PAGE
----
Port St Johns, Wild Coast
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The wildness of the coast with its deep gorges and impenetrable forests, mangrove swamps and the primitive force of freak waves that caused many a shipwreck along this region of the coast, have not quite managed the attempt to tame them by colonial order, since Port St Johns inception in 1878.
The setting of Port St Johns is possibly the most dramatic in the country and the drive from Umtata to Port St Johns is one of the best journeys on the Wild Coast. The Umzimvubu River cuts a huge gorge right to the sea where it then squeezes between the river’s edge and the red stone cliffs of the gorge. Twin mountains, the Thesiger and Sullivan, lie on either side of the river mouth like bastions and are regarded as the gates of Port St Johns, which, despite this splendour, is largely a magnet for hippies, eccentrics and backpackers. Three good beaches, excellent fishing and a rather chequered history, involving the growing of cannabis instead of tobacco, might account for this.
Port St Johns also offers a unique blend of cultural richness. The Xhosa culture, both traditional and modern, is always apparent. You will see a sangoma (traditional healer) strolling along in all his finery, hear the thumping sound of kwaito music from a furniture store, and dodge the ever-present voracious mini-bus taxies.
This vibrant noise and colour is contrasted with some crumbling reminders of a colonial history. In the streets you will hear Xhosa, Afrikaans and English as well as foreign languages from the steady stream of tourists seeking the unusual. Dense bush encroaches into the town at any opportunity and a short walk will take you into silent forests. The sea is always close, crashing onto the rocky shores which guard the secluded beaches.
There is some debate over the origin of the town’s name. Some attribute it to the Portuguese wreckage of the Sao Joao said to have run aground near the mouth of the Umzimvubu River in 1552 but it was then discovered to have settled further north up the coast near Port Edward. Others say that you can see the profile of John the Baptist carved in cliffs close to the river.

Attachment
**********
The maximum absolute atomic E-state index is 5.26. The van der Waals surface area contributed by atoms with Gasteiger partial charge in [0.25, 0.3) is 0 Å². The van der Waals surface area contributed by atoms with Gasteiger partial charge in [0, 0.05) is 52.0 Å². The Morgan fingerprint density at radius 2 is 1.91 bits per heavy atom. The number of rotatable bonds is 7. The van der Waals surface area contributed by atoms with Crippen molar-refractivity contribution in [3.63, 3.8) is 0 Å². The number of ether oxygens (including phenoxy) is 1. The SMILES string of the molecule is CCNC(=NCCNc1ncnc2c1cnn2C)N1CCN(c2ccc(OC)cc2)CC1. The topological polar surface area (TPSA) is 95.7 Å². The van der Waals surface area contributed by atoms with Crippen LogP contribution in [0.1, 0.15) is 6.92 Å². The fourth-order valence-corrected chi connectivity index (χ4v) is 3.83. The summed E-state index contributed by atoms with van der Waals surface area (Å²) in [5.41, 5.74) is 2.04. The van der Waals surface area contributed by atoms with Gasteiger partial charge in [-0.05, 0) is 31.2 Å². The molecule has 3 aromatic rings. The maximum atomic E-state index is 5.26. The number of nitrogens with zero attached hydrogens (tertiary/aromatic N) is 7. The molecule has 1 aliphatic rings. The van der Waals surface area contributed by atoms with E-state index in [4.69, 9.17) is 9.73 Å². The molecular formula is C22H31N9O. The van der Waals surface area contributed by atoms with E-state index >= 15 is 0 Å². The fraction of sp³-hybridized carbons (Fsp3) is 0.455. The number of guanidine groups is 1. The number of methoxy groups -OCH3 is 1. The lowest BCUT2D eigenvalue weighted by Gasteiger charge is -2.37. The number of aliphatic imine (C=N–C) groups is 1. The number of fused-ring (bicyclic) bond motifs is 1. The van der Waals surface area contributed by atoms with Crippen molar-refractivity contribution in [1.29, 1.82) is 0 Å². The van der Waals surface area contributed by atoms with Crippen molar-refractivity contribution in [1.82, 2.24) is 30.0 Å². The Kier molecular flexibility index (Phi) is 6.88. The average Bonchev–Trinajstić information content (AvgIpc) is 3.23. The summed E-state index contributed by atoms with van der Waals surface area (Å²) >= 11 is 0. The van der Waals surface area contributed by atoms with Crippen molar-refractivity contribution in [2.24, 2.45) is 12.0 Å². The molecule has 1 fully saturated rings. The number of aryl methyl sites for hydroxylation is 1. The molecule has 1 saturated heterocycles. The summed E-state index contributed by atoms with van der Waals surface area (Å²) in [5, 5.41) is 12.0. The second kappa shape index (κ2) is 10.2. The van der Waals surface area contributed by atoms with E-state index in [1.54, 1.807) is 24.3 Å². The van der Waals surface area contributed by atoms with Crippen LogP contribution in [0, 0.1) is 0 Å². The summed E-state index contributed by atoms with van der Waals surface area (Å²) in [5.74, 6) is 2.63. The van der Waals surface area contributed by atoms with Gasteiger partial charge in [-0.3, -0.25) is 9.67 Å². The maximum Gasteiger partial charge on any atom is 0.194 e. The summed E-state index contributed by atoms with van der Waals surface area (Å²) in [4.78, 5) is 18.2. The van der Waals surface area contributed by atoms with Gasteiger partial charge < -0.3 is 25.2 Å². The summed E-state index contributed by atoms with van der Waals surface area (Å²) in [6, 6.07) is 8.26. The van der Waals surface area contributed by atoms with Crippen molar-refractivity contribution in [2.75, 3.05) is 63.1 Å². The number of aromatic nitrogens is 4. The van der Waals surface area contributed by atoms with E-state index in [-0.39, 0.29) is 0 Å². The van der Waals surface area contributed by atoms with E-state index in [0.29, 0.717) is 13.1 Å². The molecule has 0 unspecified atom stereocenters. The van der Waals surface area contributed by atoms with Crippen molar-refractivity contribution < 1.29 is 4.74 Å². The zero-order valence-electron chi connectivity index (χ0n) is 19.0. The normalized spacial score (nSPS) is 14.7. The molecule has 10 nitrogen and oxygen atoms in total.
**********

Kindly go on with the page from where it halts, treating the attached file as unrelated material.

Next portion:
The river mouth was known for a while as Rosebud Bay and the estuary was a convenient venue for trading and smuggling until the British annexed the area. The lazy charm of the decaying colonial grandeur in the town belies the organised tourist infrastructure that provides accommodation, restaurants and craft shops.
This is prime hiking country, with forests and trails and more than 250 species of birds. Other activities in the area include: canoe trips, horse trails, golf, dolphin and whale watching and some excellent fishing.
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"We always have a wonderful time in Port St Johns. We go every ..." - April & Cliff, Bloemfontein
Featured Attractions in (or near) Port St Johns
The two fairly small sister nature reserves of Dwesa and Cwebe lie separated only by the Mbashe River on the central wild coast, bordered on one side by the forest-fringed shores of the Indian Ocean, and on the other by the undulating hills and grasslands of the former Transkei. Dwesa and Cwebe combined ... more information
The virtually undiscovered Hluleka Nature Reserve lies roughly 20 kilometres south of Port St Johns on South Africa’s Wild Coast, a part of the world most aptly described in terms of its rugged and natural unspoiled beauty. The nature reserve lies along a particularly tranquil part of the coast, south east of Mthatha ... more information
Close to the town of Umtata, now known as Mthatha, lies the charming 460 hectare nature reserve of Luchaba. Luchaba Nature Reserve lies adjacent to the Mthatha Dam and is home to a variety of wildlife, a series of wetlands and grasslands that support a wide selection of birds, and evidence of the rare Stanley’s ... more information
The Silaka Nature Reserve serves to protect the biodiversity of the coastal forest in the region, and stretches along the coastline between Second Beach and Sugarloaf Rock - 400 hectares of striking coast, a forest of towering trees, and grassland - an exquisite escape into nature. Small the reserve may be, but ... more information
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